|Rank in your state (MA)||25 of||65||(38.46%)|
|Rank in your riding age (44)||7 of||41||(17.07%)|
|Rank in 5 year age range (40-44)||24 of||156||(15.38%)|
|Rank in 10 year age range (40-49)||36 of||276||(13.04%)|
|Overall Rank||184 of||1203||(15.30%)|
Mind you there is a Cat 3, 2, and 1 above me. I’m a beginner. But I did achieve several (but not all) goals this year.
- Have fun. Check!
- Finish. No DNFs!
- Stay upright. Not all the time. I had my first over the handlebars during a race crash at CSI CX in Northampton. I wiped out pretty good at the DAS Beaver CX too (icy corner). There were other times, I can’t really remember. No injuries, and that’s what I was going for. Hop back on and keep going!
- Don’t finish last. Success!
- Middle pack. Pretty consistently yes! I’m most pleased about this.
- Top 50% I fell 1 place short of this on 2 occasions. Next year I need to make this happen.
The USA Cycling Stats helped my ego significantly. Maybe it’s because I’m in New England and the cyclocross scene here is so strong with so many top level riders, some who will be competing on an international stage in a few years (thinking about the 14 year old who killed a field of 80 Cat 3/4 women….there are other youngin’s schooling the rest of us, I wish them all well), but at any rate, I really didn’t feel like I was a top 15% Cat 4.
So next year- next year the goals list remains. A reach goal would be to worm my way into a Cat 3 ranking. I’m not sure how that works, what kind of results I need to achieve to get that upgrade. I’ll have to consult the rule book.
Nonetheless I completed 10 races and feel great about it. It was hard on my personal schedule to get to all these races. There was a bit of a financial stain as well: registration fees, gas money, speciality foods and portable nutrition, many tires, many tubes, extra bike maintenance, and perhaps most expensive, time. Time is a rare commodity for me, and as the light began to fade as solstice approached, I got less and less time on my bike. I went from 4 to 6 hours a week on my bike to 1.5 to 2. Performance fell accordingly.
All and all, 2013 was a great year, and with a few things brewing (pun intended) for 2014, I’m seeing the trajectory continue upward.
Happy New Year!
This was the race that almost wasn’t. We had a fair sized storm heading toward New England and snow forecasts had anywhere from 3 inches to 18 inches. Gotta love New England Meteorologists. I wish I could give estimates that wide in my job. Anyway, race organizer Liz Allen had a big decision to make. She created a Doodle poll, posted it on Facebook, and the discussion ensued. In the end, all systems were “go.” Since my coffee was on the prize list–it was a “must attend” for me–hell or high water, or snow, I was going.
My feelings were split, if I have to be honest, about going. My body is aching to be in full winter hibernation and I was apprehensive about traveling in bad weather. My Christmas shopping isn’t done. I like watching CBS Sunday morning with my honey. Blah, Blah, Blah. ON THE OTHER HAND…..I’m a extremely prideful native New Englander-snow is in my blood. I do like playing in the snow. I love the cyclocross community. There would most certainly be other crazy people there. And, I come from Cyclocross Royalty for crying out loud! I had to go.
I don’t think I can overstate how glad I am that I did go. This was the best way to close out a great season of New England Cyclocross. It was a small venue, made smaller by 5 inches of snow with a nice helping of freezing rain and sleet. About 75 people, in total showed up. That’s smaller then some of the fields I raced in this year. There was a roaring bonfire in a halved drum that had a small group gathered around it. It was about 32 degrees, which was twice as warm as it had been the day before–which made it not so bad at all.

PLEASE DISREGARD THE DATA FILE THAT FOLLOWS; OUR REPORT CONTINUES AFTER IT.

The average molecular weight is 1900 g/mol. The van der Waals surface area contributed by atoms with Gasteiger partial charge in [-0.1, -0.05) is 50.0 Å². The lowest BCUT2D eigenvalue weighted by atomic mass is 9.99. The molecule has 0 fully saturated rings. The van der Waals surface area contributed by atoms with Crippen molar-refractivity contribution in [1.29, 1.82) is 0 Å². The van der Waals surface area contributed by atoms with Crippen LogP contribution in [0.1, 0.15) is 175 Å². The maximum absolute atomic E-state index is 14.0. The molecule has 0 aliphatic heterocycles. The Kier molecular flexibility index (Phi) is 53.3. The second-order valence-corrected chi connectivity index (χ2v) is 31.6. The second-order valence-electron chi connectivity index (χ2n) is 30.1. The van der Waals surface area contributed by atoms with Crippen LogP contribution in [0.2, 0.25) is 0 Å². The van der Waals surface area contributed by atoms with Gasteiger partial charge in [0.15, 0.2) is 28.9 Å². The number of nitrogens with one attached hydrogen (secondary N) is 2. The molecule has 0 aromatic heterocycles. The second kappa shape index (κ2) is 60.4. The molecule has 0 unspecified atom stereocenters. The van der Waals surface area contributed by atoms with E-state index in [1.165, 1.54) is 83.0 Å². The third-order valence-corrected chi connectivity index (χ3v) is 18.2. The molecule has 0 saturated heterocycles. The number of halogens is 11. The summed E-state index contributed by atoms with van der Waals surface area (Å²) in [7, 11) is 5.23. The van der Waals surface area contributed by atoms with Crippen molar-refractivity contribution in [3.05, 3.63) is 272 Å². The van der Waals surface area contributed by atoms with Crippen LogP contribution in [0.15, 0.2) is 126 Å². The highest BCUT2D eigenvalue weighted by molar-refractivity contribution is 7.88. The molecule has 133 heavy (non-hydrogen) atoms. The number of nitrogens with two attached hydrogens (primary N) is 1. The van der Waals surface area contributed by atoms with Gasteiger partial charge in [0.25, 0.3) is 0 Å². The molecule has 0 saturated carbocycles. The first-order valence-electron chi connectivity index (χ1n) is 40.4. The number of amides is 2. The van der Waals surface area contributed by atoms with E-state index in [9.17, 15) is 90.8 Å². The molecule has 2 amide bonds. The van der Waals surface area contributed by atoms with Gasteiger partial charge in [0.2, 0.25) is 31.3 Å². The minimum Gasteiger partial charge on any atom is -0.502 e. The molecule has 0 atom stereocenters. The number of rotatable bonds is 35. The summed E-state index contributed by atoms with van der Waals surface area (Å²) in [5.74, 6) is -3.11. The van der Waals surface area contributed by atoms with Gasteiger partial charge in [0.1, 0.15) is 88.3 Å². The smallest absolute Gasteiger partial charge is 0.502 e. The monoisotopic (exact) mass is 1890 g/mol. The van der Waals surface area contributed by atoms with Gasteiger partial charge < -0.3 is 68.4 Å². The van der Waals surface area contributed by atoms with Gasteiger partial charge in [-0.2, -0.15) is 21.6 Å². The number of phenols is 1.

The course was shortened due to the conditions and for safety reasons. Fun but relatively safe. During the race, volunteers would use shovels to add snow to the well worn paths–just to keep things interesting. Corners were icy and slow, and clipping back into pedals was a 50/50 endeavor–the slushy snow packed so deeply into cleats, if it had been a few degrees colder there would be no knocking it free.
Best of all–the crazy people! How great is a guy who decorates his CX bike with garland and working Christmas lights, puts a big Santa beard and hat on and races that way? How about pickle handups? How about grannie panty handups? Donut handups? Yes, we gave the go ol’ Portland, Oregon crowd a run for their money down at the little DAS Beaver CX race. So. Much. Fun.
Plus, I achieved a few goals. Yes, it was due to weather related attrition, but hell, I’ll take it. I finished 4th, won money, swag, and was in a podium photo. I also saw my friend Vicki and a few other people I knew. It was the best possible way to end my sophomore season of cyclocross.
The organizers, volunteers and Liz Allen in particular, deserve a load of credit and thanks for pulling off a great race in terrible conditions and making it a complete blast. DAS Beaver CX–I’ll be back!
So, Sterling didn’t happen. It was the best choice for me, I struggled all weekend with a painful sinus infection that left me with a throbbing headache and fatigued. I read stories of the “frozen ruts of death” that plagued the early races. Part of me feels relieved, another part wistful with regret.
Onward. I finally broke down and saw a physician last night. I have meds! Not the fun kind, just antibiotics. I am signed up for the DAS Beaver Cross race scheduled to be held in Dayville, CT on Sunday Dec 15, 2013. Even better, I struck a deal with the race promoter and my coffee is on the prize list! So showing up is mandatory. On the race’s Facebook page, the promoter posted this:
Now it’s only Tuesday, and I live in New England, and a lot can happen between now and Sunday. But I would bet money that some kind of precipitation is going to happen and Sunday’s forecast is predicting a high of 39F. I’ve been bitching all season about not having a real muddy, messy, crazy-weather cyclocross race. Looks like I’ll finally get what I’ve been asking for.